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What can you do with English and Communications degrees?

grigg02grigg02 Posts: 404Registered User Member
edited May 2011 in Other College Majors
Hi, I'm going to start college soon and i thought about pursuing double degrees in English and Communications. With this in mind, I plan on going to graduate school and emphasize on my English degree, hoping to get a Masters or PhD (Which is better? Can you get a Masters or PhD in Comm??) Would it be smart to pursue my Masters in English or Comm? I hope to work with film (studios), broadcast stations, news stations, tv stations, business related to media, newspaper/magazine, etc. Would this be a reasonable route to take if I want to have this career path? I know I should do what i enjoy and I DO enjoy both but I want to make sure I can at least have a decent-paying job with these degrees. Thanks in advance.
Post edited by grigg02 on

Replies to: What can you do with English and Communications degrees?

  • LakeEffectKidLakeEffectKid Posts: 24Registered User New Member
    Comm will for sure help you out for the career path you're looking into. English may not, but with undergraduate work it doesn't matter as much. I'm sure you can get a Master's in Communications, though I'm not so sure about a PhD. But for sure pursue communications, that's definitely a reasonable route!
  • URichmond2010URichmond2010 Posts: 737Registered User Member
    OK. You CAN have a decent-paying job with an English degree and/or a communications degree. But I think you need to really think about what it is you want to do. You're sort of pointing in the general direction of media, which is great. But what sort of media? Broadcast and print journalism are to very different things. PR and editing are very different things. I think exploring your options, participating in externships and internships, those sorts of things would really help you out.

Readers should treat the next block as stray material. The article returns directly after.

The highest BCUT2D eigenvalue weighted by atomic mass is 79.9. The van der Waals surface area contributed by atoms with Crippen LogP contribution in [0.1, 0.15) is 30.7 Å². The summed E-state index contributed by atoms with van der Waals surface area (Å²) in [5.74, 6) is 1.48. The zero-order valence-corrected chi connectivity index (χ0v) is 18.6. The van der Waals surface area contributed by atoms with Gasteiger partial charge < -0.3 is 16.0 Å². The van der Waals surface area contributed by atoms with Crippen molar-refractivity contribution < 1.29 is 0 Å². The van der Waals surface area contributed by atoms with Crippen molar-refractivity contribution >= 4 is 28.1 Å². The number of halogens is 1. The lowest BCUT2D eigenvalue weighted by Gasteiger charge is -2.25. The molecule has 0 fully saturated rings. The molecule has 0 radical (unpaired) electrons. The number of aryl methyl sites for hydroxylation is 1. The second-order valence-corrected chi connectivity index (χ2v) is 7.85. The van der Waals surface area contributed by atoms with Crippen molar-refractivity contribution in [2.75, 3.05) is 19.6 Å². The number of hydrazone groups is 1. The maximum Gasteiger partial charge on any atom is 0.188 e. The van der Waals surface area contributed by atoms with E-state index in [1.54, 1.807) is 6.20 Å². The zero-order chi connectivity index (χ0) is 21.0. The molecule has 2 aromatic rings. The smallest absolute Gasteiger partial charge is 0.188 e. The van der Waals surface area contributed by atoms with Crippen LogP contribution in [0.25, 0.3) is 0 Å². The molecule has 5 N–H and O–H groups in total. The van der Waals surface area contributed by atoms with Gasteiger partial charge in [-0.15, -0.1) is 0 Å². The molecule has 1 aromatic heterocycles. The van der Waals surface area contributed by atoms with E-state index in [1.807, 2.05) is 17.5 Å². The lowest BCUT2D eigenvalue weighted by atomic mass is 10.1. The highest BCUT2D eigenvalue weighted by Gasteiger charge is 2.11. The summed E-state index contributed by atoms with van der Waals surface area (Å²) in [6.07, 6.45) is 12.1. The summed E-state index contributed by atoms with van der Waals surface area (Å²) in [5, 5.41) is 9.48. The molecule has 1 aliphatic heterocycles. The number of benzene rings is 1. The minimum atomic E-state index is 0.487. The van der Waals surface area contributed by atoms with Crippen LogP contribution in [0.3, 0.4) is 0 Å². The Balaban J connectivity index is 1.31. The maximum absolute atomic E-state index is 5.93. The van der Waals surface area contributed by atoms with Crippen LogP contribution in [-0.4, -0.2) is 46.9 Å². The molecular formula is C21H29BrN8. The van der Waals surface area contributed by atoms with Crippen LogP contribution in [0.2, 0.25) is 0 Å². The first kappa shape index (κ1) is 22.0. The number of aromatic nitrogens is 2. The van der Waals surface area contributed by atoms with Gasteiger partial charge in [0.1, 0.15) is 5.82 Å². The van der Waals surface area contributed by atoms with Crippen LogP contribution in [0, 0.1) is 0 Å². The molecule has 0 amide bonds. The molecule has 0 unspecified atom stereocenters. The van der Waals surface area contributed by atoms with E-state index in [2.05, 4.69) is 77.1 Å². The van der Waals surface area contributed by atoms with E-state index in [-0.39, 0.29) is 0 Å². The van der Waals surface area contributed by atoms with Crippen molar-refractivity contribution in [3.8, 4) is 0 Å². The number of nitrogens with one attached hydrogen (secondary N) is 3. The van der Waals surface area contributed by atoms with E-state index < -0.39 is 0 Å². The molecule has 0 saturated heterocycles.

Now let's talk masters and PhDs... First off, that's a lot of schooling. In English, I've been told the average time it takes to get a PhD is 6-10 years. Masters and PhD candidates are also incredibly specialized. I would not suggest you strike off down that path with the "I must have higher degrees" mindset without knowing what you're really, truly interested in.

    On the value of higher degrees in media...well, a masters can be helpful. But what you'll discover when you begin digging is that experience counts for more than a degree ever could. So for me personally, it is unreasonable to spend time and money getting another degree (or two) to get into a field that traditionally values work experience more than education...and doesn't pay very well, either.

    And I'm curious: What is "decent" pay in your mind?
  • grigg02grigg02 Posts: 404Registered User Member
    Thanks for the advices guys. @URich, my idea of a "decent" paying job is ideally 50k+. Also, this is JUST an idea...of course i'm going to explore my majors.
  • elena02elena02 Posts: 6Registered User New Member
    My mom was a communications/journalism major and she does marketing and freelance writing. I am goimg in as a communications major and think i want to do marketing. I prob wouldnt major in english unless you want to b a writer, minor would prob better and then major in communications...
  • jinglejingle Posts: 1,198Registered User Senior Member
    grigg02, you don't need or want a PhD to pursue the jobs that interest you. A PhD in English is really only appropriate if you want to be an English professor. If you want to work in media, then major in English or Communications as an undergraduate (I don't think it really matters which) and seek out internships and other practical job experiences. Many campuses also offer extracurricular opportunities--for instance, the campus newspaper, the campus radio station--you might also check out a local TV station in the town where your college is located. These are crowded, competitive fields, so you will need to be entrepreneurial about your job search and proactive about finding mentors.
  • flyaroundflyaround Posts: 392Registered User Member
    Agree with jingle, a phd can hurt you because you will be overqualified for most employers. Really only appropriate if you want to teach.
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